Each of her stories makes use of a simple, straightforward structure to emphasize points.

She employs light humor and a healthy dose of humility, presenting herself as a relatable figure and someone far more accessible to emulate than other impossibly successful individuals.

Her tone is entertaining and she plays around with pace and rhythm when speaking.

Her use of storytelling not only makes her speech relatable and easy to understand but welcoming. There is a connection made through the talk, as she honestly leaves the audience feeling like they know who Sandberg is and what it is that she stands for.

Tig Notaro


Mostly known for her stand-up comedy, Tig Notaro is also an actress and activist.


She tells deep and personal stories and manages to create an immersive experience for her readers thanks to her wonderful use of humor throughout her narrative. It can be seen in her Moth Storytelling performance “R2: Where are you.”


As a comedian, it makes sense that Notaro’s main key to storytelling, as seen in her performance at The Moth, is breaking up the narrative with humor. In doing so, she warms the audience up and creates an even darker contrast when eventually referring to darker material such as her mother’s brain hemorrhage.


Notaro’s comedic interludes in this incredibly personal story can be seen as a foil or antidote to the darkness we are really being confronted with.



Joanne Rowling, the world-famous author, is known for her storytelling abilities worldwide with Harry Potter sales now topping 400 million.


The author of the phenomenon conjured a whole world from scratch, inventing new sports with intricate rules, a menagerie of magical creatures, and even new words (some of which have found their way into modern dictionaries!).


This creative mind seems to know no bounds, and her capacity to create a world that transcends age, gender, and culture is a testament to her skill as a storyteller.


However, for me, it is Rowling’s characters that represent the true jewel in her storytelling crown. The beauty of the characters that J. K. Rowling has developed is that they are never defined as simply good or bad; they each are developed with intricate mannerisms and values.


With the help of the Hogwarts houses, which each represent different defining traits, she manages to build and weave overlaying foundations to the complexity of each character. Oftentimes her characters are separated into four different defining traits by splitting them into houses.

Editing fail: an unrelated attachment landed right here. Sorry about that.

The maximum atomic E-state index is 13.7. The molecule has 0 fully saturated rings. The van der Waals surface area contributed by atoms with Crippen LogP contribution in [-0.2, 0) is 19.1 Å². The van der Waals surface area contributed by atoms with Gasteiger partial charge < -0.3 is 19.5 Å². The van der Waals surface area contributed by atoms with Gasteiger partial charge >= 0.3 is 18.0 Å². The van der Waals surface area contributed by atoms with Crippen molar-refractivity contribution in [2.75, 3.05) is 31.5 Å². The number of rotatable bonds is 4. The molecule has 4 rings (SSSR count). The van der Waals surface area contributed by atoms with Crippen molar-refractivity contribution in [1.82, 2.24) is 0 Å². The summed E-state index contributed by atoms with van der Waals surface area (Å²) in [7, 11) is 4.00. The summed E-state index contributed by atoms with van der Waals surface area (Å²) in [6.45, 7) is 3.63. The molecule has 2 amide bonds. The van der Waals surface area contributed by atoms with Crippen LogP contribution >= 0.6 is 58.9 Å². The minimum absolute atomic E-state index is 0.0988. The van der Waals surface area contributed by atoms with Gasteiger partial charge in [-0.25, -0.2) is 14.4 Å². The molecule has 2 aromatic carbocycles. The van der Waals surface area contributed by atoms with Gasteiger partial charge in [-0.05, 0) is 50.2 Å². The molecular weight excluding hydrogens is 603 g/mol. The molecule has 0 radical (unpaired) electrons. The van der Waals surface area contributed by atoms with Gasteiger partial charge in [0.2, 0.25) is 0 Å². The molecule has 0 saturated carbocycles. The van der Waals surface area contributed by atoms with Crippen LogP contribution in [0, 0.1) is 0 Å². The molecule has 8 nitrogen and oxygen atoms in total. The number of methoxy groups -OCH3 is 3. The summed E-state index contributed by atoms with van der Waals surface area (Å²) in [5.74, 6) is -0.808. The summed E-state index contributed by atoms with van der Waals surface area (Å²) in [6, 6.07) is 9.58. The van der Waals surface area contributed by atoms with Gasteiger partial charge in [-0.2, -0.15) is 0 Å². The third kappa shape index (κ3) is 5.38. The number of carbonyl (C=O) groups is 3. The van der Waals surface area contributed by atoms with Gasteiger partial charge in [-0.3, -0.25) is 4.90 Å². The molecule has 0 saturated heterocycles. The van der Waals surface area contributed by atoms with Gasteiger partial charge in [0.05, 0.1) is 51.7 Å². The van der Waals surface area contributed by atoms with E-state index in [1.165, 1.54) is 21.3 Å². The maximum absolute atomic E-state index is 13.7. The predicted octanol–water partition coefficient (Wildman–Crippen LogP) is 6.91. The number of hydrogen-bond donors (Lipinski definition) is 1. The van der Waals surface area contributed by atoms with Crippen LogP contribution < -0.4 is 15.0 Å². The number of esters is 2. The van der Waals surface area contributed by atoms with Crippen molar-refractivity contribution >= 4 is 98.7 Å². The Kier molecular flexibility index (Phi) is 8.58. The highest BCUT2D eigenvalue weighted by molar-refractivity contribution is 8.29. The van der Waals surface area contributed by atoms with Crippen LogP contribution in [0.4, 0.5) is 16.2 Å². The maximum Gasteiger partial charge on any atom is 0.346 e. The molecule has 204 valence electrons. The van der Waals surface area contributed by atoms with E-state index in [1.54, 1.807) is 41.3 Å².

Rowling’s multifaceted characters are complex and well developed, they draw the readers into the narrative and their internal struggles define the pivotal core moments throughout the books.

Famous Children's Storytellers

Introducing the literary world to stories like Captain Underpants and Bronx Masquerade has been noteworthy. Authors and illustrators strive to create work that is memorable and cherished. Lets explore the lives of famous children’s storytellers, and the mark they continue to make on many book lovers.

Charles Schulz

This Minnesota native was an artist from the start. Charles Schulz started getting recognized for his talent as a kindergartner! Soon after, his dedication to the Peanut gang became his biggest asset. Laugh along in this engaging read for young students.

Christopher Paul Curtis

Relatable characters are the stars of Christopher Paul Curtis's works. He never wants children, especially African-American children, to struggle to connect with books. That was the challenge of his childhood. This look at Curtis’s rise to the award-winning author will motivate beginning readers.

Chris Van Allsburg

Did you know that a canine appears in Jumanji, The Polar Express, and other Chris Van Allsburg books? He’s a white bull terrier named Fritz. In this low-level biography, developing readers will find inspiration for using their imaginations to combine the normal and the unexpected.

Judy Blume

Praised for capturing what it means to be a young teen, Judy Blume excels as a children’s author. She has always enjoyed creating characters and helping them grow through tough times. Learn about Blume’s path as an author in this interesting title for young students.

Kate DiCamillo

The Tale of Despereaux and Flora & Ulysses: The Illuminated Adventures are two award-winning books by Kate DiCamillo. As a child, DiCamillo was often sick in bed, but this allowed her imagination to flourish. Readers can follow DiCamillo’s journey and spark their own imaginations in this alluring book for students!

Laura Ingalls Wilder

Born on the prairie, Laura Ingalls Wilder was a true pioneer. She devoted much of her life to helping others in the classroom and on the farm. Travel the Midwest with the author in this informational title for beginning readers.

Lemony Snicket

The title of Lemony Snicket’s most famous collection, A Series of Unfortunate Events, is far from a fitting description of the author’s life. Snicket has been fortunate enough to sell more than 60 million copies of his books worldwide! This life story of one zany writer will amuse curious readers.